The relative importance of the CPI groups shows that $24.23 of every $100 households spend on goods and services in the CPI is spent on housing and household utilities, $18.84 is spent on food, and $14.97 is spent on transport.

See table 9 of this release for more information on the relative importance of FPI groups, subgroups, and classes.

Collection methods

We collect prices used in the CPI through three main methods: visiting retail outlets, postal surveys, and the internet.

Our price collectors personally visit over 2,800 different shops in 12 pricing centres throughout the country: Whangarei, Auckland, Hamilton, Tauranga, Napier-Hastings, New Plymouth, Palmerston North, Wellington, Nelson, Christchurch, Dunedin, and Invercargill.

Before 1 July 2014, we also collected CPI prices in Rotorua, Wanganui, and Timaru. However, in line with recommendation 7 of the CPI Advisory Committee 2013, we stopped collecting prices in these three regions, so we could divert the cost of collection towards funding CPI-related initiatives such as household living-costs price indexes and seasonally adjusted analytical CPI series. Price change for these regions is now directly represented by Tauranga, Palmerston North, and Christchurch, respectively.

We also send out about 70 different postal surveys each month, quarter, or year. These surveys are used primarily to collect prices for services, such as electricity and bus fares. The surveys are sent directly to service providers. In some cases, for sampling and collection reasons, we aggregate these prices to the national level or to broad regions such as Auckland, Wellington, Canterbury, rest of North Island, and rest of South Island. Items where we use movements in the broad regions include: the purchase of second-hand cars; purchase of new housing; and rentals for housing. In these cases, we use price movements for the five broad regions for the corresponding 12 pricing centres.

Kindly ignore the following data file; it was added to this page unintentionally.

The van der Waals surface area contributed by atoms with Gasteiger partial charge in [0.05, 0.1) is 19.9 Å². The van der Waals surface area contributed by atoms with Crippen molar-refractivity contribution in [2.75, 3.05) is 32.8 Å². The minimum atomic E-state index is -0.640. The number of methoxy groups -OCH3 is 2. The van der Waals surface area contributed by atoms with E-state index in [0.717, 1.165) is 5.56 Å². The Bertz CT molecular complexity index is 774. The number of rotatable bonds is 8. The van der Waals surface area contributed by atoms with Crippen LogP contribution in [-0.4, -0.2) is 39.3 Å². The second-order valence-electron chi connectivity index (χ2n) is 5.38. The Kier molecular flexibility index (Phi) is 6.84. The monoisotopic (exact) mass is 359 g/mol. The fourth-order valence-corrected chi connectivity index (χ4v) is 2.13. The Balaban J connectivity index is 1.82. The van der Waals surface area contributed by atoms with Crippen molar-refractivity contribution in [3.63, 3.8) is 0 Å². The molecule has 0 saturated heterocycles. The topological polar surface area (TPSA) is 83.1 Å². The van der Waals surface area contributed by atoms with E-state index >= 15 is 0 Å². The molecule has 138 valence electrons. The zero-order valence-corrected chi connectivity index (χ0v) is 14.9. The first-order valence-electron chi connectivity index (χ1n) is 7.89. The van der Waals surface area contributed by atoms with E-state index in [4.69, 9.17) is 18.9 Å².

The types of outlets visited include supermarkets, department stores, and appliance stores. We collect prices weekly for motor fuels and for fresh fruit and vegetables; monthly for food, non-food groceries, alcoholic beverages, and newspapers; and quarterly for other goods and services.

We sent postal surveys to service providers who set prices nationally or with little variation according to location, such as prices for telephone homeline rental.

Prices for products and services (such as digital downloads, package holidays, and air fares) are also collected each month or quarter from the internet.

Pricing frequency

Whether we collect prices weekly, monthly, quarterly, or annually, depends on the expected frequency of price changes the goods or service exhibit.

Accuracy of the data

Elementary aggregate formula

Average prices in the CPI are called elementary aggregates. These elementary aggregates are the first level of the index aggregation. We calculate regional elementary aggregates for each of the 12 pricing centres where price collection supports regional estimation. In other cases, we calculate regional elementary aggregates for five CPI broad regions (Auckland, Wellington, rest of North Island, Canterbury, rest of South Island) or, where prices do not support regional estimation, directly to a national elementary aggregate. Since the 2006 review of the CPI, we have used the geometric mean, or Jevons, formula to calculate the elementary aggregate indexes for items where outlet substitution is possible (eg for groceries and appliances).